Court rejects new Coal Mine in NSW
8 Feb 2019
In a landmark ruling, Chief Justice Brian Preston of the land and environment court dismissed an appeal by Gloucester Resources to overturn a NSW Government decision to reject an open cut mine. The mine was to be built just outside the NSW town of Gloucester (north of Newcastle).
“I have determined that GRL’s development application for the Rocky Hill Coal Project should be refused. The mine will have significant adverse impacts on the visual amenity and rural and scenic character of the valley, significant adverse social impacts on the community and particular demographic groups in the area, and significant impacts on the existing, approved and likely preferred uses of land in the vicinity of the mine. The construction and operation of the mine, and the transportation and combustion of the coal from the mine, will result in the emission of greenhouse gases, which will contribute to climate change. These are direct and indirect impacts of the mine. The costs of this open cut coal mine, exploiting the coal resource at this location in a scenic valley close to town, exceed the benefits of the mine, which are primarily economic and social. Development consent should be refused.”
The appeal was overturned by Preston because the mine “would be in the wrong place at the wrong time”.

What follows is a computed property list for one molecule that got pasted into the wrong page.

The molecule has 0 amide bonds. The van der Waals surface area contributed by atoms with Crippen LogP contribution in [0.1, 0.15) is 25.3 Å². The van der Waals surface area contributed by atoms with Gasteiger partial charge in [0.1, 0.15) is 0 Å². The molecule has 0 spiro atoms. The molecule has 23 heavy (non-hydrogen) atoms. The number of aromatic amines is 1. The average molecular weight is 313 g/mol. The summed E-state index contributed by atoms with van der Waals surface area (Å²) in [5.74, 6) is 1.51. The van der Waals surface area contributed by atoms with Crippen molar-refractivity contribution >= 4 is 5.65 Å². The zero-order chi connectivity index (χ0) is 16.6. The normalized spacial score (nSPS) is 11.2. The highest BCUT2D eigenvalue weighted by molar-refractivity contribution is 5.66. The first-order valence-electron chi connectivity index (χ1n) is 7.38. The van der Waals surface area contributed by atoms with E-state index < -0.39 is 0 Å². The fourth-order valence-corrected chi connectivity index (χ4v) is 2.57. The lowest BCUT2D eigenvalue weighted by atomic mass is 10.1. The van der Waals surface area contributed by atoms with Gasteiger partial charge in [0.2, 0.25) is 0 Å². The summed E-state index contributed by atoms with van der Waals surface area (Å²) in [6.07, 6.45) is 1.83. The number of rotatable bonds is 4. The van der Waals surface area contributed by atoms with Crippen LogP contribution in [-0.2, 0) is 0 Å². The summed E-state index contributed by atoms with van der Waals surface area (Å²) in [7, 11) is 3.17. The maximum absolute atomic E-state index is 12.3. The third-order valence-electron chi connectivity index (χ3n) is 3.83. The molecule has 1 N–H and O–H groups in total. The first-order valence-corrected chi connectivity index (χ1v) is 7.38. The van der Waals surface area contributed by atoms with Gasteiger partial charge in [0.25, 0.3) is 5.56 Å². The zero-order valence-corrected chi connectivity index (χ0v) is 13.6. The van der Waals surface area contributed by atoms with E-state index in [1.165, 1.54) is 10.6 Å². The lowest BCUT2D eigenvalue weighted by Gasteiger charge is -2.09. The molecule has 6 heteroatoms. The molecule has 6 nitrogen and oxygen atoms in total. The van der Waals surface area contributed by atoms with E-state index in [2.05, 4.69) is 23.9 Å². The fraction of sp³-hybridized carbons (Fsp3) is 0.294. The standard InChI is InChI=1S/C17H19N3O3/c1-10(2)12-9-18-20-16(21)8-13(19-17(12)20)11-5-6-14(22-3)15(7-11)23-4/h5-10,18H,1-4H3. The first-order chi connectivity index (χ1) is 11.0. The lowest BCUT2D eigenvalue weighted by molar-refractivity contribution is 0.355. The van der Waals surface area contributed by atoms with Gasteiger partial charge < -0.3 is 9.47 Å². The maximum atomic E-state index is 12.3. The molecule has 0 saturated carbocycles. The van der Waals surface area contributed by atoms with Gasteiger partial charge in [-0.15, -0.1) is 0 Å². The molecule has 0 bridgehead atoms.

“Wrong place because an open cut coal mine in this scenic and cultural landscape, proximate to many people’s homes and farms, will cause significant planning, amenity, visual and social impacts,” he wrote.
“Wrong time because the GHG [greenhouse gas] emissions of the coal mine and its coal product will increase global total concentrations of GHGs at a time when what is now urgently needed, in order to meet generally agreed climate targets, is a rapid and deep decrease in GHG emissions. These dire consequences should be avoided. The project should be refused.”
Although Gloucester Resources argued that the mine should be allowed as new emissions would be offset by other emissions reduction schemes, the the Chief Justice wrote:
“It matters not that the aggregate of the project’s greenhouse gas emissions may represent a small fraction of the global total.”
“The global problem of climate change needs to be addressed by multiple local actions to mitigate emissions by sources and remove greenhouse gases by sinks.”
“There is no evidence before the court of any specific and certain action to ‘net out’ the GHG emissions of the project.”
“A consent authority cannot rationally approve a development that is likely to have some identified environmental impact on the theoretical possibility that the environmental impact will be mitigated or offset by some unspecified and uncertain action at some unspecified and uncertain time in the future.”
The full ruling is available HERE